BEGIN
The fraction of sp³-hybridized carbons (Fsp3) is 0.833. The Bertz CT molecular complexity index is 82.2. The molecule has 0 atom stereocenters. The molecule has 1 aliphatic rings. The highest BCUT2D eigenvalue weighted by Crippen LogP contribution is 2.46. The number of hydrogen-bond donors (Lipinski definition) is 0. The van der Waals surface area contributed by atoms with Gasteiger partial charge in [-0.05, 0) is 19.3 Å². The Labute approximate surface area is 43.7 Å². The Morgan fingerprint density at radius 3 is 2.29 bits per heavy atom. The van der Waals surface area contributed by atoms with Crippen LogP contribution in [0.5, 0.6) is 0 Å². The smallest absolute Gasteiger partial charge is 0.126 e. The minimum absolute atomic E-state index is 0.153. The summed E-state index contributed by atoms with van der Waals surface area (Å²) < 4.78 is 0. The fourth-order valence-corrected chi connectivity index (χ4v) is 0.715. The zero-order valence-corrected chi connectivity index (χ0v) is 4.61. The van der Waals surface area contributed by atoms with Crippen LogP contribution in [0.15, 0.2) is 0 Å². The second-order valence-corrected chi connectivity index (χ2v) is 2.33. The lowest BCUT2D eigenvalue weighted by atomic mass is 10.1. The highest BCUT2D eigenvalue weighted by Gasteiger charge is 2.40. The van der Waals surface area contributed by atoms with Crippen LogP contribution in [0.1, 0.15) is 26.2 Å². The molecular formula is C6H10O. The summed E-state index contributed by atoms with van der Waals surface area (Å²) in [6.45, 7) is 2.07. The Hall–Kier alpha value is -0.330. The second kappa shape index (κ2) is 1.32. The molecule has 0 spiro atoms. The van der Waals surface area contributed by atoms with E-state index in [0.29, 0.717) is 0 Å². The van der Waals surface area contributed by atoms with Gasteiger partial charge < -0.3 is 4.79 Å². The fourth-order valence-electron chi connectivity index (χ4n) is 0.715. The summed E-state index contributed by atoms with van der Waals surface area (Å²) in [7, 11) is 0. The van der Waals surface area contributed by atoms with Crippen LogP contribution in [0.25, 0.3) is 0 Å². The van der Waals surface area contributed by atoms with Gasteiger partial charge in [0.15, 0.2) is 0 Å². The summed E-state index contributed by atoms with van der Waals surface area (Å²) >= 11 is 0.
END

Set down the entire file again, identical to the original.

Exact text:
The fraction of sp³-hybridized carbons (Fsp3) is 0.833. The Bertz CT molecular complexity index is 82.2. The molecule has 0 atom stereocenters. The molecule has 1 aliphatic rings. The highest BCUT2D eigenvalue weighted by Crippen LogP contribution is 2.46. The number of hydrogen-bond donors (Lipinski definition) is 0. The van der Waals surface area contributed by atoms with Gasteiger partial charge in [-0.05, 0) is 19.3 Å². The Labute approximate surface area is 43.7 Å². The Morgan fingerprint density at radius 3 is 2.29 bits per heavy atom. The van der Waals surface area contributed by atoms with Crippen LogP contribution in [0.5, 0.6) is 0 Å². The smallest absolute Gasteiger partial charge is 0.126 e. The minimum absolute atomic E-state index is 0.153. The summed E-state index contributed by atoms with van der Waals surface area (Å²) < 4.78 is 0. The fourth-order valence-corrected chi connectivity index (χ4v) is 0.715. The zero-order valence-corrected chi connectivity index (χ0v) is 4.61. The van der Waals surface area contributed by atoms with Crippen LogP contribution in [0.15, 0.2) is 0 Å². The second-order valence-corrected chi connectivity index (χ2v) is 2.33. The lowest BCUT2D eigenvalue weighted by atomic mass is 10.1. The highest BCUT2D eigenvalue weighted by Gasteiger charge is 2.40. The van der Waals surface area contributed by atoms with Crippen LogP contribution in [0.1, 0.15) is 26.2 Å². The molecular formula is C6H10O. The summed E-state index contributed by atoms with van der Waals surface area (Å²) in [6.45, 7) is 2.07. The Hall–Kier alpha value is -0.330. The second kappa shape index (κ2) is 1.32. The molecule has 0 spiro atoms. The van der Waals surface area contributed by atoms with E-state index in [0.29, 0.717) is 0 Å². The van der Waals surface area contributed by atoms with Gasteiger partial charge < -0.3 is 4.79 Å². The fourth-order valence-electron chi connectivity index (χ4n) is 0.715. The summed E-state index contributed by atoms with van der Waals surface area (Å²) in [7, 11) is 0. The van der Waals surface area contributed by atoms with Crippen LogP contribution in [0.25, 0.3) is 0 Å². The van der Waals surface area contributed by atoms with Gasteiger partial charge in [0.15, 0.2) is 0 Å². The summed E-state index contributed by atoms with van der Waals surface area (Å²) >= 11 is 0.